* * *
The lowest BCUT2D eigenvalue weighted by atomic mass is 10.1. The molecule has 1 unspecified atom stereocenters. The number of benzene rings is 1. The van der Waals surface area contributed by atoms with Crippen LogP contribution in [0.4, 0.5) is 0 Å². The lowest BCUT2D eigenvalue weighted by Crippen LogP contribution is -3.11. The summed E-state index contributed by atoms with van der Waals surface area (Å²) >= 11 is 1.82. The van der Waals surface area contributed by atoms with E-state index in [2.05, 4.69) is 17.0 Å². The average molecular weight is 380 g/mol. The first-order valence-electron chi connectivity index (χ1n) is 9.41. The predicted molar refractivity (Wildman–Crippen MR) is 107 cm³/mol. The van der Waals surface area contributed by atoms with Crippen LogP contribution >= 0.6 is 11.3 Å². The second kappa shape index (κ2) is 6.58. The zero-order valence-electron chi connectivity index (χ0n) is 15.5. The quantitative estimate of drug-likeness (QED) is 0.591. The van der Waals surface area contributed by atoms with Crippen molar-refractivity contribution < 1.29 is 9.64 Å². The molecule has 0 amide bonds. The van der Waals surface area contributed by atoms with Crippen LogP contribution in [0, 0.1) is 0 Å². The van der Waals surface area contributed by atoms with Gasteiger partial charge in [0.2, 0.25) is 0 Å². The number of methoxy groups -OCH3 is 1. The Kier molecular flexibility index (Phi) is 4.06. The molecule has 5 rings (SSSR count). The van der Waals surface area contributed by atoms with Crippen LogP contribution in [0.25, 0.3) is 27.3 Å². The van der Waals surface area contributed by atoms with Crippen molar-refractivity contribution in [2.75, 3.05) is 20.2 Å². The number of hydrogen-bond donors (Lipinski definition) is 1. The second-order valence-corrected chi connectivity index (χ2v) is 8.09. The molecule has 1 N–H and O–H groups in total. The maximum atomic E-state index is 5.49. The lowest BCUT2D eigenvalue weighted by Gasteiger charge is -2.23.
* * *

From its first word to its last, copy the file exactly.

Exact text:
The lowest BCUT2D eigenvalue weighted by atomic mass is 10.1. The molecule has 1 unspecified atom stereocenters. The number of benzene rings is 1. The van der Waals surface area contributed by atoms with Crippen LogP contribution in [0.4, 0.5) is 0 Å². The lowest BCUT2D eigenvalue weighted by Crippen LogP contribution is -3.11. The summed E-state index contributed by atoms with van der Waals surface area (Å²) >= 11 is 1.82. The van der Waals surface area contributed by atoms with E-state index in [2.05, 4.69) is 17.0 Å². The average molecular weight is 380 g/mol. The first-order valence-electron chi connectivity index (χ1n) is 9.41. The predicted molar refractivity (Wildman–Crippen MR) is 107 cm³/mol. The van der Waals surface area contributed by atoms with Crippen LogP contribution >= 0.6 is 11.3 Å². The second kappa shape index (κ2) is 6.58. The zero-order valence-electron chi connectivity index (χ0n) is 15.5. The quantitative estimate of drug-likeness (QED) is 0.591. The van der Waals surface area contributed by atoms with Crippen molar-refractivity contribution < 1.29 is 9.64 Å². The molecule has 0 amide bonds. The van der Waals surface area contributed by atoms with Crippen LogP contribution in [0, 0.1) is 0 Å². The van der Waals surface area contributed by atoms with Gasteiger partial charge in [0.2, 0.25) is 0 Å². The number of methoxy groups -OCH3 is 1. The Kier molecular flexibility index (Phi) is 4.06. The molecule has 5 rings (SSSR count). The van der Waals surface area contributed by atoms with Crippen LogP contribution in [0.25, 0.3) is 27.3 Å². The van der Waals surface area contributed by atoms with Crippen molar-refractivity contribution in [2.75, 3.05) is 20.2 Å². The number of hydrogen-bond donors (Lipinski definition) is 1. The second-order valence-corrected chi connectivity index (χ2v) is 8.09. The molecule has 1 N–H and O–H groups in total. The maximum atomic E-state index is 5.49. The lowest BCUT2D eigenvalue weighted by Gasteiger charge is -2.23.